Despite some studies that suggest oral contraceptives are less effective in obese women, new research from Columbia shows that the pill works equally well in obese and normal-weight women. The study appeared in the August 2010 issue of Obstetrics & Gynecology.

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New medicines have worked miracles for some patients with rheumatoid arthritis, inflammatory bowel disease, psoriasis, and other autoimmune diseases, but the drugs also weaken the immune system’s ability to fight short-term infections.

Most hip fractures due to osteoporosis follow the same pattern: a fall and the bone around the hip joint shatters into pieces. Two to three years ago, orthopedic surgeons began seeing an increase in unusual breaks that snapped the thighbone in two, often with no warning.


Reducing salt in the American diet by as little as one-half teaspoon (or three grams) per day could prevent nearly 100,000 heart attacks and 92,000 deaths each year, according to a new study by researchers at Columbia and UCSF. Such benefits are on par with the benefits from reductions in smoking and could save the United States about $24 billion in health-care costs.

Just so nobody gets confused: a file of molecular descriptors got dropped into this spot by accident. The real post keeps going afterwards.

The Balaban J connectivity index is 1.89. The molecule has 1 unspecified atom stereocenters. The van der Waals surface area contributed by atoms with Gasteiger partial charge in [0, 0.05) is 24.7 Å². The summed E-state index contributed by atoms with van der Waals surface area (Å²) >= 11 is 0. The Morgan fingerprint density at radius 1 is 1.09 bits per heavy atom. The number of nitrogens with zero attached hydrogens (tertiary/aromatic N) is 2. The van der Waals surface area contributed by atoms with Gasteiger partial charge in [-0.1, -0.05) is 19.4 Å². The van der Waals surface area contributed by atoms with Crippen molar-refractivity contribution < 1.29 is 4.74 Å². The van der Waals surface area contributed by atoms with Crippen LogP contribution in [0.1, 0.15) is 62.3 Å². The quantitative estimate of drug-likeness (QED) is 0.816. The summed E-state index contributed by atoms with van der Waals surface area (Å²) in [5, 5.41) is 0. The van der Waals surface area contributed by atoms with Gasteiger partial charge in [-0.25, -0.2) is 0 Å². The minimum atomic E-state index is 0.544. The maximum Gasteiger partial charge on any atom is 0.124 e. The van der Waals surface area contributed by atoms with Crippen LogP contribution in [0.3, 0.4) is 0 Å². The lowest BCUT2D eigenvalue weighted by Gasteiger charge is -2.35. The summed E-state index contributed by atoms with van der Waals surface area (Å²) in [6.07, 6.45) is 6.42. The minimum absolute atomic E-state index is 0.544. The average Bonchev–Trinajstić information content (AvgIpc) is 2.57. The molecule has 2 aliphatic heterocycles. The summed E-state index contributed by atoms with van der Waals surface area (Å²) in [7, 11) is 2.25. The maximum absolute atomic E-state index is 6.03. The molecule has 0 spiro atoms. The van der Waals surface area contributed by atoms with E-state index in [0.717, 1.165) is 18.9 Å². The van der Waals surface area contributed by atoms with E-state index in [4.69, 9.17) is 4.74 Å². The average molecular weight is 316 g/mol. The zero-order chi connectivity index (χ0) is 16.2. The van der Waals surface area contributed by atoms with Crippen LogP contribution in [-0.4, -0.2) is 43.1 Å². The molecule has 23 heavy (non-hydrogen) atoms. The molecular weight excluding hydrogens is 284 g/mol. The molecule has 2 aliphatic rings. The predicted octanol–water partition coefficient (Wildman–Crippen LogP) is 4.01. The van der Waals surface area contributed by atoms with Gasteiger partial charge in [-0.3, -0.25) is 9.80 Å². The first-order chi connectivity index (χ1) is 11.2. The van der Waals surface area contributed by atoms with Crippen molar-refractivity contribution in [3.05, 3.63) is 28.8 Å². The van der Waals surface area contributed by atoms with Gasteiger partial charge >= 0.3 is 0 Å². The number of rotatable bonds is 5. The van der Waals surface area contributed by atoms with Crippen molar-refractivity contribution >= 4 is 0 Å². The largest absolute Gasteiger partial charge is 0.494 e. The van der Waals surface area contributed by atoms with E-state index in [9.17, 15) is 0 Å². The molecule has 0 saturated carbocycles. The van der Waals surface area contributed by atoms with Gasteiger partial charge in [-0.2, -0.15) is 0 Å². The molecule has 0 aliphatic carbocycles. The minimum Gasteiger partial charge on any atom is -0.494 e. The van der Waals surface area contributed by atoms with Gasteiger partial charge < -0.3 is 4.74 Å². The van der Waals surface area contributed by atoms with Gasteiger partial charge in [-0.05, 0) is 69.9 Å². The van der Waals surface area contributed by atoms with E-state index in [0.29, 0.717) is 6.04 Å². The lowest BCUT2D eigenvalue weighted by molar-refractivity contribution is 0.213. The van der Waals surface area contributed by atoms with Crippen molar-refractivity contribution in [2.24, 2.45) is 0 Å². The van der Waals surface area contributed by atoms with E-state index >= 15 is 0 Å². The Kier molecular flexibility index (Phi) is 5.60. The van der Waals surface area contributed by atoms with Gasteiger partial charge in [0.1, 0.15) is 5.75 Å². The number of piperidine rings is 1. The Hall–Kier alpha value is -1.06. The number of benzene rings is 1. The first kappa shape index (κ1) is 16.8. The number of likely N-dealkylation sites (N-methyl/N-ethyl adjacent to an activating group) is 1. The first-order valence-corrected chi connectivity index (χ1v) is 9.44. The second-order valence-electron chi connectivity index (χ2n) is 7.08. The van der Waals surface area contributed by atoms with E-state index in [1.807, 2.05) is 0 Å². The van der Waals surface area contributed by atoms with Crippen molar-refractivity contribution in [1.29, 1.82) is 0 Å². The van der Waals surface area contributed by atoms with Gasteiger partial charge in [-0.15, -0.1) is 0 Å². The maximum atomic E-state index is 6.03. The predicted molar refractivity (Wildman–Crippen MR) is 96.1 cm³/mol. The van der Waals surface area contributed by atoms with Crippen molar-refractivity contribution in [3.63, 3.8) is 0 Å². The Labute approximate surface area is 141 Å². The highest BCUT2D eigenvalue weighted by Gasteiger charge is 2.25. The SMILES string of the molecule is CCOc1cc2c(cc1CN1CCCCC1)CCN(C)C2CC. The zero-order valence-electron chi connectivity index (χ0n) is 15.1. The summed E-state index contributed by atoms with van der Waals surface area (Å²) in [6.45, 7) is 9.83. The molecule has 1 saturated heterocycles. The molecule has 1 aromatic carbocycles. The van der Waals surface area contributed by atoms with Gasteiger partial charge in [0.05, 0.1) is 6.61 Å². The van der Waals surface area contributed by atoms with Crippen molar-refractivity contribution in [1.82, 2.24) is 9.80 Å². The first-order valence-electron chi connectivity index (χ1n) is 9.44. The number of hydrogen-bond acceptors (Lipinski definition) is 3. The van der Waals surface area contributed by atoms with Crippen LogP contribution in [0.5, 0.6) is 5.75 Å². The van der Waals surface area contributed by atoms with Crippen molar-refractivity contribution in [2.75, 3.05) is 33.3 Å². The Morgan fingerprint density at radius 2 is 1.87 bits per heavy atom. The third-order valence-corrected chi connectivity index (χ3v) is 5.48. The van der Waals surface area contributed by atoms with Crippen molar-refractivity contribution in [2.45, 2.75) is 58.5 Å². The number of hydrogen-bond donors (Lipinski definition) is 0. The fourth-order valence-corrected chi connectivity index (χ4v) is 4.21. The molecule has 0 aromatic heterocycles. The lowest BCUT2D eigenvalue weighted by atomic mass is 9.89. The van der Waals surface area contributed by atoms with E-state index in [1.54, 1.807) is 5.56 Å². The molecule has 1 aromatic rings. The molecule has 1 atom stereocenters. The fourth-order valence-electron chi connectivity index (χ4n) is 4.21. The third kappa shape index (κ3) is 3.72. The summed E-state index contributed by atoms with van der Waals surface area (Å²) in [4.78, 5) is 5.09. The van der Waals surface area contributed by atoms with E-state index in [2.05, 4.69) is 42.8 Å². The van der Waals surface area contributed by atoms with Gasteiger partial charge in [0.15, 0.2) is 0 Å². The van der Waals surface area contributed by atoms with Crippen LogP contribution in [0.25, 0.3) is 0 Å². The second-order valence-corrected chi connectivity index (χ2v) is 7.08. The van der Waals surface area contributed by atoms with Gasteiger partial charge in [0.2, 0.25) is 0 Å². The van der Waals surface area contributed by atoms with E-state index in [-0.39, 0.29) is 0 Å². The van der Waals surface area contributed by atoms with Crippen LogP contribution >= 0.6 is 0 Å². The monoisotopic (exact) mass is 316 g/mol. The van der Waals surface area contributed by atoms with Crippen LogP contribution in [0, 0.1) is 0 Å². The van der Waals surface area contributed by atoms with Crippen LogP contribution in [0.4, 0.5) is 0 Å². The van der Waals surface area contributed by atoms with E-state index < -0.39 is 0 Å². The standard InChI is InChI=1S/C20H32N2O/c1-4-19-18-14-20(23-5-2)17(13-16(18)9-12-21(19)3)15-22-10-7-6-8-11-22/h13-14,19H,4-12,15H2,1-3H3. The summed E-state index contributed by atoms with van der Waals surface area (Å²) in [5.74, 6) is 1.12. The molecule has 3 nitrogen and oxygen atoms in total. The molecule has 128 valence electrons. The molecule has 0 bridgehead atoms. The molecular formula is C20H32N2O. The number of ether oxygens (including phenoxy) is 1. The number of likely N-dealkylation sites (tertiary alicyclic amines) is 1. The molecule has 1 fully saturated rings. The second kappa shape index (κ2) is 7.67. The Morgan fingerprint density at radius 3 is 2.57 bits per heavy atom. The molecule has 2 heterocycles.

A Columbia study showed that the heart’s ability to pump effectively is diminished among people with chronic obstructive pulmonary disease, even in people with no or mild symptoms. Published in the New England Journal of Medicine, the research is the first to show a strong link between heart function and mild COPD.


Preserving organs on ice before transplantation, an approach known as cold storage, has been the standard practice in liver transplantation for 20 years. New evidence shows that a technique called hypothermic machine perfusion may offer an improvement, according to the first study comparing the impact of the two techniques on transplant outcomes.